Arguably the greatest advantage I’ve found to using Photoshop for comic art is in laying out perspective grids. I began using Freddie Williams’ perspective paths soon after the DC Comics Guide to Digitally Drawing Comics came out, and found them very useful. Though, due to the specific format in which I work, I eventually developed my own system.
(I won’t spend too much time here explaining what perspective is, or the differences between 1, 2 and 3 point perspectives, how to utilize it when drawing, etc. Rather, I’ll focus on how I use photoshop to set up grids. If you’re interested in learning more about perspective in general, I’d refer you to David Chelsea’s wonderful Perspective! For Comic Book Artists: How to Achieve a Professional Look in Your Artwork.)
My template page includes a group of “extras”, including a set of perspective grids that I can easily manipulate to lay out 3-point perspective in a matter of a minute or two. You can download a 300dpi tiff of these grids here:
Perspective Grids (rightclick>save as)
These grids are broken down based on orientation: front on (radial), vertical (receding and flat), horizontal (receding and flat). The receding layers help me gauge depth, whereas the flat layers can help my layout a flat plane.
Basic 3-point Perspective
So here I’ve blocked out a panel shape. As you can see, the perspective grid is still visible behind it. (note: In a real comic page, you will want to make a copy of the entire perspective group and manipulate that copy, so that for later panels you still have a pristine grid to start with).
For this demonstration, I want to position the main front-on vanishing point (FVP) a bit to the left of center in the panel, so I select the entire Perspective group and, with either the move tool (v) or by transforming (edit>transform>free transform), drag to the position I want:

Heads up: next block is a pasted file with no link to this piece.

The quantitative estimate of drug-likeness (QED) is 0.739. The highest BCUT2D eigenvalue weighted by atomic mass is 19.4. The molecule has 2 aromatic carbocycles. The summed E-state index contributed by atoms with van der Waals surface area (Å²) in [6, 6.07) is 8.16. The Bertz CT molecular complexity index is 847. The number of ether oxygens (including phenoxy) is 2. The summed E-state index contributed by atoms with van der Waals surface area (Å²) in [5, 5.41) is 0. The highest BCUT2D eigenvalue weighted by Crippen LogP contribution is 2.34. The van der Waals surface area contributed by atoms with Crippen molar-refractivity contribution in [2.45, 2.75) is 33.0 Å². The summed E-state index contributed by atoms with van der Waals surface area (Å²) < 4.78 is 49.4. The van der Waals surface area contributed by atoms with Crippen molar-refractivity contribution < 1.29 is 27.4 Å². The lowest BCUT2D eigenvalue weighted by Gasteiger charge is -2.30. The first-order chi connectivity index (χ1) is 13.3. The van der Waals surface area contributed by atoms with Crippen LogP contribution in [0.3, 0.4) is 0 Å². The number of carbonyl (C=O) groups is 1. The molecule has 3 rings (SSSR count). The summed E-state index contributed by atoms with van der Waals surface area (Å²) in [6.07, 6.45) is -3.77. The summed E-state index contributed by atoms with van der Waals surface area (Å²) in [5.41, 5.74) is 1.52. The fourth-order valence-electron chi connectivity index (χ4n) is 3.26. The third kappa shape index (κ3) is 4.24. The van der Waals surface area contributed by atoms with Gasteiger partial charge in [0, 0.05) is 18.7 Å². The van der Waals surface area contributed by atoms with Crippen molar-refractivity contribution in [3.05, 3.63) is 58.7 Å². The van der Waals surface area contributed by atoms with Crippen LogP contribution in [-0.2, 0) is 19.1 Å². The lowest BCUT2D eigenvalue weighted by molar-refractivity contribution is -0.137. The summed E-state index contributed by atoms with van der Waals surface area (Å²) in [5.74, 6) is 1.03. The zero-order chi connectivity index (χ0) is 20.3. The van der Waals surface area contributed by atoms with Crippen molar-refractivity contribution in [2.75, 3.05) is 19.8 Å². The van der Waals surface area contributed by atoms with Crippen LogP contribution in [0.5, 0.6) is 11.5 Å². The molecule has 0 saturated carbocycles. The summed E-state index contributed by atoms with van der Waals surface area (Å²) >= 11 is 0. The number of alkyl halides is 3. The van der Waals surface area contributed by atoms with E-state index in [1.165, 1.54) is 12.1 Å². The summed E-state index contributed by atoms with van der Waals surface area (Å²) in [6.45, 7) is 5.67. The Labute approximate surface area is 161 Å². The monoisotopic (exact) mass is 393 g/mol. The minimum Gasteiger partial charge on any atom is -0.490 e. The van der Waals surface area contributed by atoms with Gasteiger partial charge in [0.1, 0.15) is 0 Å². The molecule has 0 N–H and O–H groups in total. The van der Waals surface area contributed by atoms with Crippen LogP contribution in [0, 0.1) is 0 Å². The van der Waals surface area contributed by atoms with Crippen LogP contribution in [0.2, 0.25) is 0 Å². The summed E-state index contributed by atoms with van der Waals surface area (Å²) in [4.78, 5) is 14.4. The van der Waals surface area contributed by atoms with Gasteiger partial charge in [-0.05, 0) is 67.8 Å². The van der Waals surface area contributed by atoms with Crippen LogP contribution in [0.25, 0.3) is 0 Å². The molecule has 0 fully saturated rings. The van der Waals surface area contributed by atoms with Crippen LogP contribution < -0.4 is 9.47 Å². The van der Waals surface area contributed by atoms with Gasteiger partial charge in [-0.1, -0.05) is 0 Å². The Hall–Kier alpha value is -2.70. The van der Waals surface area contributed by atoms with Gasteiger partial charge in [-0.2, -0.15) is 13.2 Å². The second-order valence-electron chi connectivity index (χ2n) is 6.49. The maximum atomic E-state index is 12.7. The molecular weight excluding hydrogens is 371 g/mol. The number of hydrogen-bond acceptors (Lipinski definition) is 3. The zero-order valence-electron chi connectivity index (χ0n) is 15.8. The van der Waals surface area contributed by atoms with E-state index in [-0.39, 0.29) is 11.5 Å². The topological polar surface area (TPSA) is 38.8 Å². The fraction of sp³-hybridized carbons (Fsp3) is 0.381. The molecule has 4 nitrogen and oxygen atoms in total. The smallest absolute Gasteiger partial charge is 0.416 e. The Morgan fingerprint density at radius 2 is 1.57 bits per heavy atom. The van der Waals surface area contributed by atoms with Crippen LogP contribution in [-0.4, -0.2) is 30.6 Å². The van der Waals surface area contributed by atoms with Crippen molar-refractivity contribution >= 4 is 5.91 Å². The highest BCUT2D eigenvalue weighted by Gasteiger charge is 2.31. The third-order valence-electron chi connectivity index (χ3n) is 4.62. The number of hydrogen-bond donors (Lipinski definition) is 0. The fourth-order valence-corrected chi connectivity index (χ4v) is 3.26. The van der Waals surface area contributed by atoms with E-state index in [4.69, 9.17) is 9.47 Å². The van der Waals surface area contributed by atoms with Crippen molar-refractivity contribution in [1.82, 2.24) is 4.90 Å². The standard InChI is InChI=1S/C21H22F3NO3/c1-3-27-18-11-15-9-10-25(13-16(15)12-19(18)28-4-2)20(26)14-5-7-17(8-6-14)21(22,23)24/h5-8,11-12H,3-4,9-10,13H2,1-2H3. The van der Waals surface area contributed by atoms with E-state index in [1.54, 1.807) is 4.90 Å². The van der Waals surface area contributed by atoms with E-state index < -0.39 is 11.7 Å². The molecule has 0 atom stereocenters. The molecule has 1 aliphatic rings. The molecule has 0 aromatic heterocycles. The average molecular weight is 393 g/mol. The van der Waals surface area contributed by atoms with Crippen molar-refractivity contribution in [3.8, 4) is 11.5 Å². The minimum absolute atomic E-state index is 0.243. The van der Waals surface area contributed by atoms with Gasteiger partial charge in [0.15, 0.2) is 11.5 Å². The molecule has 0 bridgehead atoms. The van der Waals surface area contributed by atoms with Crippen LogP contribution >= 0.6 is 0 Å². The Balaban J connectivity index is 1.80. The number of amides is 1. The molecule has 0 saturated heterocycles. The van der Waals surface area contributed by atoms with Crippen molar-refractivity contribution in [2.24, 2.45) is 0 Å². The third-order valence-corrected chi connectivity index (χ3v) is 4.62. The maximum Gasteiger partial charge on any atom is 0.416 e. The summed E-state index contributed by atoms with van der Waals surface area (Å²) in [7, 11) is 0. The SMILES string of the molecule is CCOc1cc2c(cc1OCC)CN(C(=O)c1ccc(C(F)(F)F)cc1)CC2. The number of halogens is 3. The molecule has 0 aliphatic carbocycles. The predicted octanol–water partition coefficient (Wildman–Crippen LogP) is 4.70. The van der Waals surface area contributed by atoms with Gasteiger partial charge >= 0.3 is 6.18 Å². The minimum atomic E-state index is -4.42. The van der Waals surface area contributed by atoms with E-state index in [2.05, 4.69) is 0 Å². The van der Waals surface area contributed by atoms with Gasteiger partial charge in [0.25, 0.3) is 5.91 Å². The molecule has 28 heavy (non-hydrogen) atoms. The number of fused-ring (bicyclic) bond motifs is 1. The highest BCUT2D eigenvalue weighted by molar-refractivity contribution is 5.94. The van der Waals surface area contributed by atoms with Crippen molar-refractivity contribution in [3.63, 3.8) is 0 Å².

And I’ll resize a little bit to keep things manageable:
Since the next series of modifications I need to make include individual layers, and not the entire Perspective group, I hit [enter] to complete the current transform:
So, here we have a very flat one-point perspective grid (that is, only one set of lines converge to a single vanishing point, in this case our FVP). We could leave things like this, though we’d risk distortions the farther we move away from the FVP (if you want to use one-point perspective, try to keep the FVP as close to the center of the panel as you can place it).
Instead, I want to establish a full 3-point perspective grid (so that in addition to the radial lines that we already havereceding towards the FVP, my horizontal lines will recede to their own VP, and the vertical lines to their VP).
First, I select both of my horizontal-labeled layers:
As the FVP is slightly to the left of center, these lines are going to recede towards an (imaginary) VP off to the right side of the panel, so I will transform these layers using the perspective function (edit>transform>perspective or, while transforming, rightclick>perspective):
By pinching the right side of the selection, or expanding the left side (holding shift to keep things uniform), you can see the lines seem to converge towards a VP off to the right of the panel:
Once I’m happy, I hit [enter], then select the vertical layers:
I’ll transform them simililarly, using edit>transform>perspective. Since the FVP is low in the panel, the lines should converge towards a VP off the top of the panel:
(In a real comic page, I would next flatten all these layers to a single Perspective layer to save space.)
So there you have it, those are the basics for laying out easy 3-point perspective using grids in PS. I’ll be supplementing this post with special cases, cleanup, useful actions, etc. And as always, if there are any questions or requests, please feel free to get in touch!
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